The UK Patents Court has found that GSK's patent for the anti-malarial drug Malarone (EP(UK) No. 0670719) is invalid. Malaria is one of the most prevalent tropical diseases, and Malarone is the most successful anti-malarial prophylactic in the UK. Malarone contains a combination of the compounds atovaquone and proguanil in the ratio 5:2.
Revocation of the patent was sought by two companies, Glenmark and Mylan, who intend to sell generic versions of Malarone in the UK. There was no dispute that the generic versions of Malarone fall within the scope of the patent.
The patent was challenged on the sole ground of obviousness in view of two pieces of prior art, namely a presentation by one of the inventors of the Malarone patent, and an abstract relating to a lecture. The difference between claim 1 of the patent and the disclosure of the presentation was the 5:2 ratio of the compounds. Although this feature was acknowledged by both sides to confer novelty, it did not in itself provide a technical effect that rendered the claimed subject matter inventive. As such, the question was considered as to whether it would have been obvious from the prior art to develop the combination of atovaquone and proguanil.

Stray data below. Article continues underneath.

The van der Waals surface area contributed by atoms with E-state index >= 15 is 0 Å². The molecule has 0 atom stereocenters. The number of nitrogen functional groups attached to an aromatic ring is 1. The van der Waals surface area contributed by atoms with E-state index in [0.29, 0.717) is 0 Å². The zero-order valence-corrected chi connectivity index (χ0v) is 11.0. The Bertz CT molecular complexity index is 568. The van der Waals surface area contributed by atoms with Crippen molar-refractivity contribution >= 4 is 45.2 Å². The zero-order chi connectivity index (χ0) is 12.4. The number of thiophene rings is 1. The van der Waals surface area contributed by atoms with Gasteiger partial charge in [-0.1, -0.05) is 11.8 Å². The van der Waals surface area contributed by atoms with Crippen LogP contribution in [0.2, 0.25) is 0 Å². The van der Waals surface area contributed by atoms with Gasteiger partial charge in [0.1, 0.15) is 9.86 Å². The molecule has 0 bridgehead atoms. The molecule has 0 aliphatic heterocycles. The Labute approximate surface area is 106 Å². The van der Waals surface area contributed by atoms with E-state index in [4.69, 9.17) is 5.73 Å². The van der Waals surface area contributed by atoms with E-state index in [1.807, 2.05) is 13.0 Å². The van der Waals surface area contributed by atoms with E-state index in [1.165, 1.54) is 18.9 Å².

The prior art presentation described a preliminary trial in patients with malaria which demonstrated successful results with a combination of atovaquone and proguanil. The Patentee argued, inter alia, that the nature of the trial and results, and the commercial environment at the priority date, would have dissuaded a skilled team from pursuing the claimed combination. However, Mr Justice Arnold disagreed, and found that a skilled team would not have concluded from the disclosures of the presentation that the combination of atovaquone and proguanil was not worth pursuing. It was also found that the prior art lecture abstract would not lead the skilled team to the conclusion that the claimed combination should not be pursued.
Claim 1 was therefore found to be obvious in view of the prior art. Claim 9 directed to a pharmaceutical composition comprising the claimed combination in association with one or more pharmaceutically acceptable carriers was also found obvious and invalid for similar reasons.
As such, the patent was found invalid and revoked.